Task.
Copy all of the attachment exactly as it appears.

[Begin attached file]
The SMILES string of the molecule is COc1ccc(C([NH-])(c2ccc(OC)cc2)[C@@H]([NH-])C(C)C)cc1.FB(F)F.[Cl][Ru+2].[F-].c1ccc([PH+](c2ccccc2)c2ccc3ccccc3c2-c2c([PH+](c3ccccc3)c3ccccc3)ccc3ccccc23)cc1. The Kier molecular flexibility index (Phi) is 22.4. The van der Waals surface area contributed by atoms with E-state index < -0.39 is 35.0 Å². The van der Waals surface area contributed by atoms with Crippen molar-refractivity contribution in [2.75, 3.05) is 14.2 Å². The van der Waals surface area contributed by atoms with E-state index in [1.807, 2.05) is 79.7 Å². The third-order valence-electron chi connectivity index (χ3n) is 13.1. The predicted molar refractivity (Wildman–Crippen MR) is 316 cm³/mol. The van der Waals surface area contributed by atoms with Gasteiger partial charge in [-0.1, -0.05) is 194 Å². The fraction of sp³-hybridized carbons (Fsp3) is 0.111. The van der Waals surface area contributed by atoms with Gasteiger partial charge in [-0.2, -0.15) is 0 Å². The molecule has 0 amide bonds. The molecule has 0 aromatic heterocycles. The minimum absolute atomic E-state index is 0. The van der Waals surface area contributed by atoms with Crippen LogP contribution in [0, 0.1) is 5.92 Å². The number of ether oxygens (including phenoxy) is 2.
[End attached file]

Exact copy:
The SMILES string of the molecule is COc1ccc(C([NH-])(c2ccc(OC)cc2)[C@@H]([NH-])C(C)C)cc1.FB(F)F.[Cl][Ru+2].[F-].c1ccc([PH+](c2ccccc2)c2ccc3ccccc3c2-c2c([PH+](c3ccccc3)c3ccccc3)ccc3ccccc23)cc1. The Kier molecular flexibility index (Phi) is 22.4. The van der Waals surface area contributed by atoms with E-state index < -0.39 is 35.0 Å². The van der Waals surface area contributed by atoms with Crippen molar-refractivity contribution in [2.75, 3.05) is 14.2 Å². The van der Waals surface area contributed by atoms with E-state index in [1.807, 2.05) is 79.7 Å². The third-order valence-electron chi connectivity index (χ3n) is 13.1. The predicted molar refractivity (Wildman–Crippen MR) is 316 cm³/mol. The van der Waals surface area contributed by atoms with Gasteiger partial charge in [-0.1, -0.05) is 194 Å². The fraction of sp³-hybridized carbons (Fsp3) is 0.111. The van der Waals surface area contributed by atoms with Gasteiger partial charge in [-0.2, -0.15) is 0 Å². The molecule has 0 amide bonds. The molecule has 0 aromatic heterocycles. The minimum absolute atomic E-state index is 0. The van der Waals surface area contributed by atoms with Crippen LogP contribution in [0, 0.1) is 5.92 Å². The number of ether oxygens (including phenoxy) is 2.